pop culture

Does lyric-sharing contribute to a more open music industry?

open source music

This February marked the 50th year anniversary of the "Please Please Me" single in the US and the start of a year-long program of events to celebrate the Fab Four (The Beatles) in their hometown of Liverpool. 

Throughout the year of 1963, the popularity of The Beatles had been growing steadily with fan frenzy increasing. Beatlemania was officially declared on October 13, 1963 when The Beatles performed at the London Palladium to a British television audience of 15 million. Though The Beatles have been the most commercially successful and critically acclaimed act in the history of pop music, their role in fostering the open source movement is often forgotten or slighted.

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Open, pop culture R&D lab for the public domain

open break dance

Release early, often, and with rap music.

Evan Roth is a maker of things with a specific interest in tools of empowerment, open source, and popular culture. We covered him and some of his work recently in an article about how open source is disrupting visual art. And here, we give you some insight into the guy behind open source rap, graffiti, and Brooklyn’s first and only R&D lab for the public domain: F.A.T. Lab.

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Collaborative creeps for sharing and scaring


Internet memes—those bite-sized, ephemeral cultural artifacts that are shared and remixed over the Web—seem to be evermore pervasive online and offline. Many of them feature reoccurring characters, like Courage Wolf, Good Guy Greg, and Business Cat. They are "characters" in the sense that they are defined by a single unwavering archetype, but what sets them apart from traditional literary characters is that they aren’t attached to stories.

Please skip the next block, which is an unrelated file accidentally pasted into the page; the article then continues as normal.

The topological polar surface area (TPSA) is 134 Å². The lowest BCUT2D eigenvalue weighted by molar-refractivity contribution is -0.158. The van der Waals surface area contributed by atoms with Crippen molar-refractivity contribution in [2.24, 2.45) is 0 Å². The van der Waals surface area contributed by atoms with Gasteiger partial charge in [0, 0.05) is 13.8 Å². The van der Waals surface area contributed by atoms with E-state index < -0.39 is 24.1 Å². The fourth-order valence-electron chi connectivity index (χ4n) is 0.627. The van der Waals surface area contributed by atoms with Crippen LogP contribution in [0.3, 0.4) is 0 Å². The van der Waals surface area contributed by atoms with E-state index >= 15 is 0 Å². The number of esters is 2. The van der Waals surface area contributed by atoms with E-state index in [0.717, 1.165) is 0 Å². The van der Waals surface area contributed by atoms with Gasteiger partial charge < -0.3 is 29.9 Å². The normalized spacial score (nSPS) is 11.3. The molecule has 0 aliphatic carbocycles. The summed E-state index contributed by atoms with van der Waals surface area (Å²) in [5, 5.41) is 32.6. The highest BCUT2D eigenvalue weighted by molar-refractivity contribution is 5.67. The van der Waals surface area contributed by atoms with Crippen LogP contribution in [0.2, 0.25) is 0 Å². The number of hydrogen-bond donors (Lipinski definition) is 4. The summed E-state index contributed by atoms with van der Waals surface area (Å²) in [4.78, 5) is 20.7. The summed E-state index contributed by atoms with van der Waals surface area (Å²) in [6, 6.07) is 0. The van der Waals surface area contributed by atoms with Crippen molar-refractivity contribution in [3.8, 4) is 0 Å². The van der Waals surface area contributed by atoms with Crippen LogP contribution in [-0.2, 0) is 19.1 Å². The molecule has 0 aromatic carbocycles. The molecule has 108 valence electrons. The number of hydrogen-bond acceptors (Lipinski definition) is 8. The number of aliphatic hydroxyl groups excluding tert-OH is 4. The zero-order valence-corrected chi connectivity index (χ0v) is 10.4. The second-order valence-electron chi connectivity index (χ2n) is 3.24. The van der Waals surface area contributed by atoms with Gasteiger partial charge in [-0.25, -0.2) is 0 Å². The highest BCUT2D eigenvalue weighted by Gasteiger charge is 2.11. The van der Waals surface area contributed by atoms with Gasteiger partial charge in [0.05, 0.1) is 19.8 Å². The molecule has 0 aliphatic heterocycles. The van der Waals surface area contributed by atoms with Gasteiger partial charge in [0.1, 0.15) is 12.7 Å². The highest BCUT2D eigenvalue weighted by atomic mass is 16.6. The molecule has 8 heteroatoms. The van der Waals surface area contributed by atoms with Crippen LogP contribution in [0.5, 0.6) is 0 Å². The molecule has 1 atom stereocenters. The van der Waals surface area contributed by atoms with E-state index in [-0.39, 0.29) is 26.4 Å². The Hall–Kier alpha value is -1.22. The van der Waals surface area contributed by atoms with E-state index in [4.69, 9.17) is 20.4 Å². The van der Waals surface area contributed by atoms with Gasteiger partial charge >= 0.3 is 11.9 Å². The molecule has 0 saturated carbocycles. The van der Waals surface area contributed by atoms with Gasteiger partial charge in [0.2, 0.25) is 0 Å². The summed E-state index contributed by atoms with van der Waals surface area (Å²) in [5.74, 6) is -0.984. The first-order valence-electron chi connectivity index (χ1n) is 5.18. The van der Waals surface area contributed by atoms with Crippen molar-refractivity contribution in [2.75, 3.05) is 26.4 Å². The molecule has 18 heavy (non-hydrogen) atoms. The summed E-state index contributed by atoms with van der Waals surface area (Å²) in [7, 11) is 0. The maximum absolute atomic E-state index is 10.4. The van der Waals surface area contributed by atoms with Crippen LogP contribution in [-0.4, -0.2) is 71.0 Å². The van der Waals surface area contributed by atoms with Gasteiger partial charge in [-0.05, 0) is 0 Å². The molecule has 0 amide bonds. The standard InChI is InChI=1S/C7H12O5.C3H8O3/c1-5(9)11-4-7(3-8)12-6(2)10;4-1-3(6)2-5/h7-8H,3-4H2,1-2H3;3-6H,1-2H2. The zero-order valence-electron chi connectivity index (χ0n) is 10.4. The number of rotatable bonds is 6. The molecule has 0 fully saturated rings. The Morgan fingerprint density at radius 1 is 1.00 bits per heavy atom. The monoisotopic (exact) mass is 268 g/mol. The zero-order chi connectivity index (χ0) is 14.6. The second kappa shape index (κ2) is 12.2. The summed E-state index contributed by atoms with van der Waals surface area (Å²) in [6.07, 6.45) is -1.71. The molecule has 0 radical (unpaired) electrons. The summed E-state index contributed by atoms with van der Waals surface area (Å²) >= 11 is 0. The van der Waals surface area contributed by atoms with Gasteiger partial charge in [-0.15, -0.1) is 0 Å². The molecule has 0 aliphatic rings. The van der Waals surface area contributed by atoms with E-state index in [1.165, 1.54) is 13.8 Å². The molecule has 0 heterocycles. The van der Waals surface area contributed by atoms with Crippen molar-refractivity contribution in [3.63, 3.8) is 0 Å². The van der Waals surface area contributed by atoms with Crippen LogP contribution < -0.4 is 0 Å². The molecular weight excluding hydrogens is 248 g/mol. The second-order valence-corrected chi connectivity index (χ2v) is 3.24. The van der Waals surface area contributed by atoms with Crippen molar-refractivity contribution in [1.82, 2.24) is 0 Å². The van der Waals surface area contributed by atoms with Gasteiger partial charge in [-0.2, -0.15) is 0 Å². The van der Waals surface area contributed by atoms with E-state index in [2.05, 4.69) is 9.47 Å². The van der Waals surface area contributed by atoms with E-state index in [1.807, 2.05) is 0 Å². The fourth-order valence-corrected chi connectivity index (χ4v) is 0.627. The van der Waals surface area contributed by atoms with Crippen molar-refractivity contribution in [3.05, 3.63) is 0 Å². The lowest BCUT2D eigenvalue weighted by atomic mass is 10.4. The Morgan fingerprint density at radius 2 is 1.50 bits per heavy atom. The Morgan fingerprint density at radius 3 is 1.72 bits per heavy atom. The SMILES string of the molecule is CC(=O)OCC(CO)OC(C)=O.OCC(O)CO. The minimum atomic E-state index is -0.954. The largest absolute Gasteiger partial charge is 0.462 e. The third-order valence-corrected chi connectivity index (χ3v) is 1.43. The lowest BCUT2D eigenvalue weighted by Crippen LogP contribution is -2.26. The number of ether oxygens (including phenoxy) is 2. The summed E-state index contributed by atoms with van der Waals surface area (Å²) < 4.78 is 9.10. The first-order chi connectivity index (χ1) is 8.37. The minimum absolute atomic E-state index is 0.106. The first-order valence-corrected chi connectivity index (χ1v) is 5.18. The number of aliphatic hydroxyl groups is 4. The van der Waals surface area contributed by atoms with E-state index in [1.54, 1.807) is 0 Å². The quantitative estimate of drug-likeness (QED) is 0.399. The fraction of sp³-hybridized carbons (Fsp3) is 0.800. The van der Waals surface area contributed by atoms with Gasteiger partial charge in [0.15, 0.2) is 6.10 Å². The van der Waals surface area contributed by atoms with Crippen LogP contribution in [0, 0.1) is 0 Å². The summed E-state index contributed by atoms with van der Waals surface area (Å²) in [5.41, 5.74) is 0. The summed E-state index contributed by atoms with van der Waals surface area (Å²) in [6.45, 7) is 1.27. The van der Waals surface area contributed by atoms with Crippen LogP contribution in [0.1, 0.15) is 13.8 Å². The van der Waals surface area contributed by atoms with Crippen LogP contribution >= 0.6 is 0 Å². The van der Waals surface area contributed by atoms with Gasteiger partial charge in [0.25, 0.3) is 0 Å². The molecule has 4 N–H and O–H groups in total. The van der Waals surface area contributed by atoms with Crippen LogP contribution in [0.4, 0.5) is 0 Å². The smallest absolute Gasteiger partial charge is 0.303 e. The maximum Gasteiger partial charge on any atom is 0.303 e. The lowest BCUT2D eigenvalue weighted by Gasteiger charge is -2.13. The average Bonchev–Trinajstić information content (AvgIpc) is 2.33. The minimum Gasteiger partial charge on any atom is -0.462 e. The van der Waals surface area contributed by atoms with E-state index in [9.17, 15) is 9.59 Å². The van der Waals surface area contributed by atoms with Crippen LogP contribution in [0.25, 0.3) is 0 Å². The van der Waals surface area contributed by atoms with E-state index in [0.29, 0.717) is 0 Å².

For the most part. Because if you dig deeper, past the most popular memes, you'll find characters with more depth do exist. Their background stories might give you the creeps (many are the product of collective horror storytelling), but that's what makes them great for this time of year—Happy (open source) Halloween!

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Why collective authorship is awesome for pop culture entertainment


What do you think when hearing the term collective authorship? Wikipedia or open source software might first come to mind. These are collaboratively-created products and services that enhance education, technology, and business. You might not be so quick to think of a largely overlooked area where collective authorship is gaining significance: pop culture entertainment. The comedy genre, in particular, is experiencing notable changes because of open thinking, and for the better. » Read more


Pop culture references for open source principles

open source lightning talks

From Nine Inch Nails to Star Trek, open source principles are represented in much of pop culture. Ruth Suehle, community marketing leader for the Fedora Project and moderator of the Life channel at opensource.com, found this to be a great approach to explaining the open source way to people who don't know much (or don't want to know much) about its humble beginnings in software.

Opensource.com takes it a step further by writing original content and inviting contributors to share ways that open source is far-reaching—into the areas of business, education, government, health, law, and life. 

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